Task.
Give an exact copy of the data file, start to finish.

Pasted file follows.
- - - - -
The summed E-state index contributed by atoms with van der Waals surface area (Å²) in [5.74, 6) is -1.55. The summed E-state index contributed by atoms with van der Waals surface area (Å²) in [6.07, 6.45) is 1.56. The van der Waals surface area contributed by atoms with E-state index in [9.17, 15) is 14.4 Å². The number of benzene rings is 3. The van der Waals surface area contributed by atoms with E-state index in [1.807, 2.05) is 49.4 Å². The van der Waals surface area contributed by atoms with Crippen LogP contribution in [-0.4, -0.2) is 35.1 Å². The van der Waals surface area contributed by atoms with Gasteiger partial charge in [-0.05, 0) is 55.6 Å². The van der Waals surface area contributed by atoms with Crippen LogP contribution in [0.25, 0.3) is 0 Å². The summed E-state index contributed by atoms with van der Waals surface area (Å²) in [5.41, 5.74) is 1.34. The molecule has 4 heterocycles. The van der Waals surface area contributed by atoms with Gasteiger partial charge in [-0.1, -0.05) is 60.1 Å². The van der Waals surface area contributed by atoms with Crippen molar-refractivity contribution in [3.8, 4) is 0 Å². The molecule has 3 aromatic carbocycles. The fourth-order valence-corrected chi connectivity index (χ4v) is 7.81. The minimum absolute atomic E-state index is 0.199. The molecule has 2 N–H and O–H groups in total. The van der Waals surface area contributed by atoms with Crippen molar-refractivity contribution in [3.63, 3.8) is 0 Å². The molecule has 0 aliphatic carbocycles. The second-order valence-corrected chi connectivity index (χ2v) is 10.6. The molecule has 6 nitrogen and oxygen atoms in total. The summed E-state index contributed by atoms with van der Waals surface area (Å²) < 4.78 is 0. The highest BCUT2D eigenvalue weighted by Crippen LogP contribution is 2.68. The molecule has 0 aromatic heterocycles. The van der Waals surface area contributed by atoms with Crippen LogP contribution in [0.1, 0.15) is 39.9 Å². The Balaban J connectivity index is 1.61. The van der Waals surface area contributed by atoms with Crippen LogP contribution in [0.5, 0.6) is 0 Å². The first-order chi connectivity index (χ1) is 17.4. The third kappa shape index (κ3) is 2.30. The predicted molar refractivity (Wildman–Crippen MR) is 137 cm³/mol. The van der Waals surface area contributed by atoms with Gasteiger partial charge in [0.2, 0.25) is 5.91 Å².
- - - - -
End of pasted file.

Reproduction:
The summed E-state index contributed by atoms with van der Waals surface area (Å²) in [5.74, 6) is -1.55. The summed E-state index contributed by atoms with van der Waals surface area (Å²) in [6.07, 6.45) is 1.56. The van der Waals surface area contributed by atoms with E-state index in [9.17, 15) is 14.4 Å². The number of benzene rings is 3. The van der Waals surface area contributed by atoms with E-state index in [1.807, 2.05) is 49.4 Å². The van der Waals surface area contributed by atoms with Crippen LogP contribution in [-0.4, -0.2) is 35.1 Å². The van der Waals surface area contributed by atoms with Gasteiger partial charge in [-0.05, 0) is 55.6 Å². The van der Waals surface area contributed by atoms with Crippen LogP contribution in [0.25, 0.3) is 0 Å². The summed E-state index contributed by atoms with van der Waals surface area (Å²) in [5.41, 5.74) is 1.34. The molecule has 4 heterocycles. The van der Waals surface area contributed by atoms with Gasteiger partial charge in [-0.1, -0.05) is 60.1 Å². The van der Waals surface area contributed by atoms with Crippen molar-refractivity contribution in [3.8, 4) is 0 Å². The molecule has 3 aromatic carbocycles. The fourth-order valence-corrected chi connectivity index (χ4v) is 7.81. The minimum absolute atomic E-state index is 0.199. The molecule has 2 N–H and O–H groups in total. The van der Waals surface area contributed by atoms with Crippen molar-refractivity contribution in [3.63, 3.8) is 0 Å². The molecule has 0 aliphatic carbocycles. The second-order valence-corrected chi connectivity index (χ2v) is 10.6. The molecule has 6 nitrogen and oxygen atoms in total. The summed E-state index contributed by atoms with van der Waals surface area (Å²) < 4.78 is 0. The highest BCUT2D eigenvalue weighted by Crippen LogP contribution is 2.68. The molecule has 0 aromatic heterocycles. The van der Waals surface area contributed by atoms with Crippen LogP contribution in [0.1, 0.15) is 39.9 Å². The Balaban J connectivity index is 1.61. The van der Waals surface area contributed by atoms with Crippen LogP contribution in [0.5, 0.6) is 0 Å². The first-order chi connectivity index (χ1) is 17.4. The third kappa shape index (κ3) is 2.30. The predicted molar refractivity (Wildman–Crippen MR) is 137 cm³/mol. The van der Waals surface area contributed by atoms with Gasteiger partial charge in [0.2, 0.25) is 5.91 Å².